Egyptians “see that the Muslim Brotherhood has power, guns and militias, so no one can face them without the army,” Harb said. “And in Egyptian culture, the army is the one to save the country from any occupation.”
The opposition could not achieve its goals of national leadership through last year’s elections, losing the parliamentary and presidential votes — the country’s first democratic elections — to the better-organized Muslim Brotherhood and other Islamist groups.
The military, which helped uphold Mubarak’s fiercely anti-Islamist regime for decades, may be the opposition’s easiest path to redemption.
“People see the military as the antithesis of the Muslim Brotherhood,” said Samer Shehata, a political scientist at Georgetown University and an expert on Egyptian politics. “And, at the same time, [the military] is viewed as the only way out, and people are looking for a way out.”
In favor of military
Human rights groups documented extensive military abuses during the generals’ 11
2-year tenure as transitional rulers, including the arbitrary detention and torture of protesters and the trials of thousands of Egyptians by closed military tribunals.
But even then, the military, which had long been a symbol of Egyptian cultural pride, never lost the country’s favor. As protests against the military heated up a year after Mubarak’s fall, about 88 percent of Egyptians still viewed the military with confidence, a Gallup poll reported at the time.
No recent polls are available to indicate the extent of the army’s popularity today, but calls for the generals to save a desperate nation are increasingly heard on street corners, in protest chants and on talk shows.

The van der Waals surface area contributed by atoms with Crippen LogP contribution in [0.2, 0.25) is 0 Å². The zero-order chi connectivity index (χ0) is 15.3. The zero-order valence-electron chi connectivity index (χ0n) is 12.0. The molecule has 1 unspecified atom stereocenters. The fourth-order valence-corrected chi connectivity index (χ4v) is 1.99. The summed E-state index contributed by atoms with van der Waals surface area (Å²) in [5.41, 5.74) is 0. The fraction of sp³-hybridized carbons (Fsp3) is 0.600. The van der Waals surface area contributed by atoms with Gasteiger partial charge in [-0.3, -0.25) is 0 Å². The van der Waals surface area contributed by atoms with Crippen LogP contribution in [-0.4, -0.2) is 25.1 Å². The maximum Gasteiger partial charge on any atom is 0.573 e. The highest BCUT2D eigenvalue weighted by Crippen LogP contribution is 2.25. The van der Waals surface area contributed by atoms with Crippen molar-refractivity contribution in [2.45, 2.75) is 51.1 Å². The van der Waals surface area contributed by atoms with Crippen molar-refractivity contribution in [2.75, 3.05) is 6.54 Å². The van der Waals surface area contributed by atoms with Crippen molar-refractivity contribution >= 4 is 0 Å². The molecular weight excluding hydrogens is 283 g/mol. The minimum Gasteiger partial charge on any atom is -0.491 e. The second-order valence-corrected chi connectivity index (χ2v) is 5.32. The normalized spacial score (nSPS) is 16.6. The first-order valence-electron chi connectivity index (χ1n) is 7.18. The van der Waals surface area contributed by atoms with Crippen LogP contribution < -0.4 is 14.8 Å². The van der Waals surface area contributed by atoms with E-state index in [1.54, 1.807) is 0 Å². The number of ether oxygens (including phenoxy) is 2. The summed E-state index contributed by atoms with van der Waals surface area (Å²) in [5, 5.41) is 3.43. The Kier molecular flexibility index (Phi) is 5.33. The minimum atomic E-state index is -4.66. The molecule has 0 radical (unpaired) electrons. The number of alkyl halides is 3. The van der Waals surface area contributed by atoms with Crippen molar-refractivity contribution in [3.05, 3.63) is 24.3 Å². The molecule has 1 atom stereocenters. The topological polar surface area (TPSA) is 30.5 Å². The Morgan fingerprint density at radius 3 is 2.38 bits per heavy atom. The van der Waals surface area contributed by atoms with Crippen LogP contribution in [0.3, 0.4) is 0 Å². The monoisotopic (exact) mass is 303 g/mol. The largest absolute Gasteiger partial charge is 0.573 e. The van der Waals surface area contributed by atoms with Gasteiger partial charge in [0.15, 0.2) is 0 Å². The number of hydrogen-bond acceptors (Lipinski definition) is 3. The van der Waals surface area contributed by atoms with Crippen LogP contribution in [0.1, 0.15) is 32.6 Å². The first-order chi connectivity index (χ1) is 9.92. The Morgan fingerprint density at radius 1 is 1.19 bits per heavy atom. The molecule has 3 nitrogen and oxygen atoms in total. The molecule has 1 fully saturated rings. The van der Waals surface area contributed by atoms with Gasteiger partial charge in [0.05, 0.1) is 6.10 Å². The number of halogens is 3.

“If the army doesn’t come and alleviate our misery, then this country is going to turn out like Syria,” said Rafaat Said, a Cairo cabdriver who, like many Egyptians, laments the rising inflation and deep insecurity in the streets.
Many members of the Christian minority also have invoked the neutralizing power of an army that many had said they lost faith in after it took part in an October 2011 massacre of mostly Christian protesters in downtown Cairo.
A spate of sectarian attacks on Christians this month, including clashes outside Cairo’s main cathedral, helped cement the Islamists’ position as a far more worrying foe.
But some analysts and diplomats dismiss the critics’ calls as wishful thinking, saying the military would have little incentive to wade back into the political sphere. They say the generals’ top priority may be to maintain their immunity from prosecution and to preserve a vast, military-run economic empire — perks that are preserved under the Islamist-backed constitution.
“The military will only go down [to the streets] when there is chaos . . . that the country cannot control,” said Mohamed Habib, a former deputy head of the Muslim Brotherhood.
A Western diplomat who spoke on the condition of anonymity because of the sensitivity of the subject echoed that view. “They have zero interest in getting back into the political environment,” the diplomat said.
Sharaf al-Hourani and Lara El Gibaly contributed to this report.